Maritime Microgrids Laboratory
360 picture of the lab
The Microgrid Laboratory intends to study energy-efficient alternatives for the next-generation all-electric ship power systems by integrating microgrid technologies and to demonstrate cost-effective and emission-aware solutions for ports and maritime areas.
The Microgrid Laboratory is located in the building Pontoppidanstræde 109 of the Department of Energy Technology in Aalborg University. It has a modular structure manufactured and installed by ABC-Pavilloner. The structure is equipped with power grid simulators, flywheels, bidirectional power electronics converters, electronic loads, multiterminal medium voltage connection and real-time control and monitoring platforms running with different industrial communication protocols.
The Microgrid Laboratory is expected to be equipped with real-time simulators to study and analysis the large-scale electrical network onboard marine vessels. In addition to that, more powerful power grid simulator and converters are expected to be installed.
Features & services
The proposed Microgrid Laboratory will contribute to the improvement of maritime activities focused on following two aspects:
Research goals: All-electric ships and next-generation ports with shore-side power supply systems have been recognized as the main trend of future maritime and its related industries. Since these activities are in their early stages, a lot of work need to be done in terms of proof of concept, standardization, and demonstration. Meanwhile, the potential impacts of emerging technologies on system performance need to be evaluated and exploited. Additionally, there exist several challenges in planning and operation of facilities aboard/in-port which needs to be addressed suitably. These challenges mainly include but not limited to: engineering challenges in terms of standardized equipment and procedures and their integration into the conventional systems, economic analysis of challenges with regards to different capital investment and operational cost factors (such as energy costs, labor costs, routine maintenance costs, ship retrofits, etc.), and operating challenges in terms of device-level and system-level monitoring, control, protection, and management.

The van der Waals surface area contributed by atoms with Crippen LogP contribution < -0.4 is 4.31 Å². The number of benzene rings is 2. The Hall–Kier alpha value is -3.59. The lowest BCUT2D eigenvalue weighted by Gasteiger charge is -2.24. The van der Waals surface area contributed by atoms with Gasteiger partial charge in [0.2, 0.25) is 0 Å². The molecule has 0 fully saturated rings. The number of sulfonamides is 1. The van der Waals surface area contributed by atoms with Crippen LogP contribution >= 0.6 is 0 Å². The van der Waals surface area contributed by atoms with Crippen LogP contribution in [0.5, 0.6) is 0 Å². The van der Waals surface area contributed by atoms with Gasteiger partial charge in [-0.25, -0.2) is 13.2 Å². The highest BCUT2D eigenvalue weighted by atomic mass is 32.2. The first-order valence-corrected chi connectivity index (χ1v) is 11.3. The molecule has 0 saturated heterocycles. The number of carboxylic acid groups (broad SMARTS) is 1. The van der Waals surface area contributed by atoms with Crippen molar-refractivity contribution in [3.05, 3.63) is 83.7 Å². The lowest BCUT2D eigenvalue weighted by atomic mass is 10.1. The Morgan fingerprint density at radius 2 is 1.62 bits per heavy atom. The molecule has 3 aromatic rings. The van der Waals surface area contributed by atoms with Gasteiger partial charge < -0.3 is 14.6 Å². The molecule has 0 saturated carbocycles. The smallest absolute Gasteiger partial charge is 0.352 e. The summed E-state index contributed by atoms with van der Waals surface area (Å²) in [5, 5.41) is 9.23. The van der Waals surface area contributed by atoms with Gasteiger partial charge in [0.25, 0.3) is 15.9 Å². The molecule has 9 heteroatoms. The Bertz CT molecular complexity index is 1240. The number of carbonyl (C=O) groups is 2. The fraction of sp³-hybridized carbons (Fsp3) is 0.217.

Socio-economic goals: By integrating microgrid technologies into maritime systems and port areas, it is expected not only to reduce environmental footprint and to increase health benefits sourcing from pollution and noise reduction, but also to increase the competitiveness of related industries in the growing markets. Moreover, advance R&D activities in maritime area will help to expand and improve the electric power infrastructure and upgrade technology for supplying modern and sustainable energy services in maritime systems and port areas especially in the Nordic region and enhance international cooperation to support clean act policies through investment in energy-efficient infrastructures and clean energy technologies.
Pontoppidanstræde 109, Room 1.117, Department of Energy Technology, Aalborg University, 9220 Aalborg East, Denmark
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